Page last updated at 10:59 GMT, Thursday, 9 April 2009 11:59 UK

Dig reveals religious settlement

Archaeological dig
The ditch and stone bank were unearthed by archaeologists

Evidence of an ancient religious settlement has been discovered by archaeologists working at a visitor attraction in Argyll.

The finds were revealed at the end of a seven year refurbishment project at Crarae Garden near Inverarary.

The National Trust for Scotland, which owns the garden, said a ditch and stone bank dating back to the 7th - 9th century had been uncovered.

Archaeologists said they suggested an important monastic settlement.

There was already previous evidence to suggest that Crarae was a spiritual place for thousands of years.

A Neolithic chambered cairn, a Bronze Age burial mound and a medieval church and graveyard are all nearby.

The most recent digs discovered that the church site and graveyard were surrounded by a wide ditch and a stone bank, similar to the monastic 'vallum' at Iona.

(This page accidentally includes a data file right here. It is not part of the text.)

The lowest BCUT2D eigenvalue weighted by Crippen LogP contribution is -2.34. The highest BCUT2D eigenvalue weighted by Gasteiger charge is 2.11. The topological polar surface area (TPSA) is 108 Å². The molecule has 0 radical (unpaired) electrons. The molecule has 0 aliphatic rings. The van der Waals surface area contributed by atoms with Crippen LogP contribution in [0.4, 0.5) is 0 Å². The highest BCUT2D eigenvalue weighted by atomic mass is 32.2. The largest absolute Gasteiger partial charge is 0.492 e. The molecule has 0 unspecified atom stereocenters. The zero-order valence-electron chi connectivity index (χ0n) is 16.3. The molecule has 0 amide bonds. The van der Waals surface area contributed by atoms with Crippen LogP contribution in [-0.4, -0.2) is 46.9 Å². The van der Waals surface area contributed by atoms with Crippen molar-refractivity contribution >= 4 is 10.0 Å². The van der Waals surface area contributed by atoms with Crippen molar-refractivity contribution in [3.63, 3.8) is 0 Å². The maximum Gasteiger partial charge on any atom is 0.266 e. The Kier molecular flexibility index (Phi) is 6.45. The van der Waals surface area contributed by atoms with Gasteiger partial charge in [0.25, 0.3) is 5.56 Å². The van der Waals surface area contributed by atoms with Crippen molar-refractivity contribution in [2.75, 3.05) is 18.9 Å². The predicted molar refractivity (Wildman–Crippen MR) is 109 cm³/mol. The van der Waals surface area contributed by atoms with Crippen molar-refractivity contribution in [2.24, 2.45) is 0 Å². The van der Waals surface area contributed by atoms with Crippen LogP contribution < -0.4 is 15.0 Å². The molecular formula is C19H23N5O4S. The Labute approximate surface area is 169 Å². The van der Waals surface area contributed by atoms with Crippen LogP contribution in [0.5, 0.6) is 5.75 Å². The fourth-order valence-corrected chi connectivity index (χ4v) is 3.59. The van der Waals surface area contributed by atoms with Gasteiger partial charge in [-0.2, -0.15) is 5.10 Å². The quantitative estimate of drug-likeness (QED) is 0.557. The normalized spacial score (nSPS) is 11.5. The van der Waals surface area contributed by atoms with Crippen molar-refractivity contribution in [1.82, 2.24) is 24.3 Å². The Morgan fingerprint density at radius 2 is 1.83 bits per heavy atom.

The surrounding ditch and bank, and the radiocarbon dates point towards an important religious establishment
Derek Alexander
National Trust for Scotland

Radiocarbon dating suggests that the site dates back to the 7th - 9th century AD, making it contemporary with the Iona structures.

Archaeologists also uncovered a possible timber building built in the same period that may have been a blacksmiths.

Derek Alexander, National Trust for Scotland archaeologist said: "It is very exciting to discover the remains of a small monastic settlement at Crarae.

"The surrounding ditch and bank, and the radiocarbon dates when set alongside the place name evidence of 'Killevin', and the previous discovery of a 8th- 9th century cross in the graveyard, all point towards an important religious establishment.

"This was possibly an outlier related to the large early monastery sites on Iona or indeed on Lismore."

Craerae Garden
The garden overlooks Loch Fyne and is 10 miles from Inveraray

The archaeological work was part of a major programme of re-development at Crarae Garden which began in 2002.

The £500,000 project involved cataloguing, mapping and numbering the plant collection, as well as improving footpaths, bridges and updating the way information about the garden was presented to visitors.

Head gardener Nigel Price said: "We are gearing up for a great season at Crarae this year. Now that our extensive refurbishment is complete, the garden is looking better than ever.

"We can't wait to show off our fabulous new look to our visitors in 2009."



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